Nickel, J. C., Tripp, D. A., Chuai, S., Litwin, M. S., McNaughton-Collins, M., Landis, J. R., Alexander, R. B., Schaeffer, A. J., O'Leary, M. P., Pontari, M. A., White, P., Mullins, C., Nyberg, L., & Kusek, J. (2008). Psychosocial variables affect the quality of life of men diagnosed with chronic prostatitis/chronic pelvic pain syndrome. BJU International, 101(1), 59-64.
Nickel JC, et al. Psychosocial Variables Affect the Quality of Life of Men Diagnosed With Chronic Prostatitis/chronic Pelvic Pain Syndrome. BJU Int. 2008;101(1):59-64. PubMed PMID: 17924985.
* Article titles in AMA citation format should be in sentence-case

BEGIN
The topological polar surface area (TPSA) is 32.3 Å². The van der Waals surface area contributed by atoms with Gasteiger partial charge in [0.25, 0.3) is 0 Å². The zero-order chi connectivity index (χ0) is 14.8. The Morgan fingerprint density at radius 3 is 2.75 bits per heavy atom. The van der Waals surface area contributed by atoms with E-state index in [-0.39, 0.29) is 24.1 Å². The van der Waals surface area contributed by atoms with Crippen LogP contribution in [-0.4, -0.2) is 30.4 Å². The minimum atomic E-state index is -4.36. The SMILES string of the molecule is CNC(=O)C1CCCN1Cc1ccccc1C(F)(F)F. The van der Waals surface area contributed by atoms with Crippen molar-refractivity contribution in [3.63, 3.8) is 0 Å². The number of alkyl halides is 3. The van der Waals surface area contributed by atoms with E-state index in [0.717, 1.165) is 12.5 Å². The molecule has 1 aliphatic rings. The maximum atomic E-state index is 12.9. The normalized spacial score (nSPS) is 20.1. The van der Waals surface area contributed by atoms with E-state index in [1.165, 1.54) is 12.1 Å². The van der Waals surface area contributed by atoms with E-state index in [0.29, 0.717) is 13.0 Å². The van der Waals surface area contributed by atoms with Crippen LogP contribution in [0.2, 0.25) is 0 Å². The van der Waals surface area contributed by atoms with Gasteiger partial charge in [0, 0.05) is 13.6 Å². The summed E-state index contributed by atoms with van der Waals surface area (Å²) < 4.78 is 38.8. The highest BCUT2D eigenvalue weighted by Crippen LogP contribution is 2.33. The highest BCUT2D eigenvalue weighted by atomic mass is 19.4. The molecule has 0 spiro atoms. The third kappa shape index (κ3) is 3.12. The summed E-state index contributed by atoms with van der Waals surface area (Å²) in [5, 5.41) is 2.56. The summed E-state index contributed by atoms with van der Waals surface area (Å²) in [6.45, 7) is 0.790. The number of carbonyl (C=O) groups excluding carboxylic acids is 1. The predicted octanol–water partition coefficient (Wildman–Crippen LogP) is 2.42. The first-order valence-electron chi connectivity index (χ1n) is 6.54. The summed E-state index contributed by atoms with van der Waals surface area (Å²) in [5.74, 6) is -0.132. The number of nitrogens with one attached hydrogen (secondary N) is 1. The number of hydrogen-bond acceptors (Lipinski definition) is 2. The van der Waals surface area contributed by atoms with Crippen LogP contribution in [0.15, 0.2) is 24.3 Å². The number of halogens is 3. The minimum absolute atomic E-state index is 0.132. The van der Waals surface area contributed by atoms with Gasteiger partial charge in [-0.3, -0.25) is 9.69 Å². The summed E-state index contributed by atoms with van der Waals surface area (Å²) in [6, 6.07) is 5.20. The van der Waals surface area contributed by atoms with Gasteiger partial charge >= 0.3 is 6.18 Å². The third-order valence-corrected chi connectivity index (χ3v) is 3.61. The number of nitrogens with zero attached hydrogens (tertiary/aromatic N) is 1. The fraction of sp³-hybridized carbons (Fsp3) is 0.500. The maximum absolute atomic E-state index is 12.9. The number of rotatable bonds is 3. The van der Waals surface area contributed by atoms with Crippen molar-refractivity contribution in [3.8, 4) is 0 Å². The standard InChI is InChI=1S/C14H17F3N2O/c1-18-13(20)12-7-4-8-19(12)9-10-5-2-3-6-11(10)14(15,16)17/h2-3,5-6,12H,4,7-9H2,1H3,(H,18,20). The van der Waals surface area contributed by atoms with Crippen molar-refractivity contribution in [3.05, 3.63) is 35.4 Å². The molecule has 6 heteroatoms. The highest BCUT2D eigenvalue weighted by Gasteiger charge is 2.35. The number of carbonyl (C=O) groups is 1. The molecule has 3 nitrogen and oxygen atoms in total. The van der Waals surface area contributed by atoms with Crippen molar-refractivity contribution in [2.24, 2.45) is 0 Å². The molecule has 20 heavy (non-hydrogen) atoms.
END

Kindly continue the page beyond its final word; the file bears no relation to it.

TY - JOUR T1 - Psychosocial variables affect the quality of life of men diagnosed with chronic prostatitis/chronic pelvic pain syndrome. AU - Nickel,J Curtis, AU - Tripp,Dean A, AU - Chuai,Shannon, AU - Litwin,Mark S, AU - McNaughton-Collins,Mary, AU - Landis,J Richard, AU - Alexander,Richard B, AU - Schaeffer,Anthony J, AU - O'Leary,Michael P, AU - Pontari,Michel A, AU - White,Paige, AU - Mullins,Christopher, AU - Nyberg,Leroy, AU - Kusek,John, AU - ,, Y1 - 2007/10/08/ PY - 2007/10/11/pubmed PY - 2008/1/16/medline PY - 2007/10/11/entrez SP - 59 EP - 64 JF - BJU international JO - BJU Int. VL - 101 IS - 1 N2 - OBJECTIVE: To examine interactions between demographic, pain, urinary, psychological and environmental predictors of quality of life (QOL) in men with chronic prostatitis/chronic pelvic pain syndrome (CP/CPPS). PATIENTS AND METHODS: In all, 253 men previously enrolled in the National Institutes of Health Chronic Prostatitis Cohort study in North American tertiary-care clinical centres (six in the USA and one in Canada) self-reported with validated instruments, including the QOL subscales of the Short Form-12 (physical, SF12-PCS; and mental, SF12-MCS), demographics, urinary symptoms, depression, current pain, pain coping, 'catastrophizing' (catastrophic thinking about pain), pain control, social support and solicitous responses from a partner. Data were collected through a one-time survey. Covariates determined to be significant were entered into a multivariable regression model predicting SF12-PCS and SF12-MCS. RESULTS: Adjusting for covariates, regression models showed that poorer SF12-PCS scores were predicted by worse urinary function (P < 0.001) and increased use of pain-contingent resting as a coping strategy (P = 0.026). Further, poorer SF12-MCS scores were predicted by greater pain catastrophizing (P = 0.002) and lower perceptions of social support (P< 0.001). In separate follow-up analyses, helplessness was the significant catastrophizing subscale (P < 0.001), while support from family and friends were the significant social support subscales (P = 0.002 and <0.001). CONCLUSIONS: These data suggest that specific coping and environmental factors (i.e. catastrophizing, pain-contingent resting, social support) are significant in understanding how patients with CP/CPPS adjust. These data can be used to develop specific cognitive-behavioural programmes for men with CP/CPPS who are refractory to standard medical therapy. SN - 1464-410X UR - https://www.unboundmedicine.com/medline/citation/17924985/Psychosocial_variables_affect_the_quality_of_life_of_men_diagnosed_with_chronic_prostatitis/chronic_pelvic_pain_syndrome_ L2 - https://doi.org/10.1111/j.1464-410X.2007.07196.x DB - PRIME DP - Unbound Medicine ER -